Nutrition and good hydration is fundamental in nursing to promote quick recovery and wound healing. However there are patient’s factor which may affect their nutrition and hydration such as stroke which possibly will reduce their independence to eat freely. According to (Green 2011) by improving patients nutrition and dehydration the patients skin and well being will be promoted and this can be achieved through delegation to healthcare assistants to help with feeding at meal times with nurses ensuring proper meals have been given to patients’ e.g. soft meal, puree, low fat or residue meal which are required for patients with dysphasia or digestive problems in line to prevent pressure sores.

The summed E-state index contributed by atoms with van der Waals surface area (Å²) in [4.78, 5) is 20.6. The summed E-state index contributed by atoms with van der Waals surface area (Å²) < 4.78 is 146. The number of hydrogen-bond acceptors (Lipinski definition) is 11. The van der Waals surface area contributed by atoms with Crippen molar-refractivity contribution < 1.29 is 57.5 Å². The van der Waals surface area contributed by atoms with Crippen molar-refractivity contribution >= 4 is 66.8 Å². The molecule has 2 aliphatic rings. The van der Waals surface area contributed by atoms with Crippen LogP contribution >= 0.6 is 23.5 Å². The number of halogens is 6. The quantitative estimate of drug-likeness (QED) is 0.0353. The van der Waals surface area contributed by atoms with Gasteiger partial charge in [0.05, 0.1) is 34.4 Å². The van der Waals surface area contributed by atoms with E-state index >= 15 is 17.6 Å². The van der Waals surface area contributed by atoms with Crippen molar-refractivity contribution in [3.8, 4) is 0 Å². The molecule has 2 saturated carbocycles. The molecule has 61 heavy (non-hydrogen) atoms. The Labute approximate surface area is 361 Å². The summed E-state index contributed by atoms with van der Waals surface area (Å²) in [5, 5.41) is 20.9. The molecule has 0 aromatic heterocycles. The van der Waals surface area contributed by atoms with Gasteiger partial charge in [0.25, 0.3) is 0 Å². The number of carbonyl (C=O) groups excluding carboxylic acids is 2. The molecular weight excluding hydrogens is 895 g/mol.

All patients are prone to develop pressure sores but the emphasis is on the elderly because basic factors are related to immobility, age and illness .Pressure ulcers are preventable if proper nursing measures are carried out. NICE (2001) guidelines state that all patients likely to develop pressure sores are to be on a pressure relive mattress while in hospital. Therefore a decision was made that Doris needed a pressure relief airflow mattress as her score was high. Evidence based practice is essential in nursing, it has the potential to develop and increase patient care outcomes as it will enable nurses to evaluate and deliver care according to patients needs. The Nursing and Midwifery Council (2008) advocate that nurses should make care of people their first concern. Therefore a broad medical history taking form the patient becomes essential so that an accurate diagnosis can be made for the patient to receive optimal care and treatment (Kale 2001). Nurses have a propensity of communicating with patients during intimate intervention and it’s during this time that individuals are likely to speak freely which is why Doris’s mode of communication has to be identified through the speech and language team in order to support her. The need for nurses to know their patients better and understand their problems and specific needs becomes fundamental. Nurses may come into conflict when collaboratively making decisions with the multidisciplinary team and patients as their personal and professional values may vary if proper history was not taken.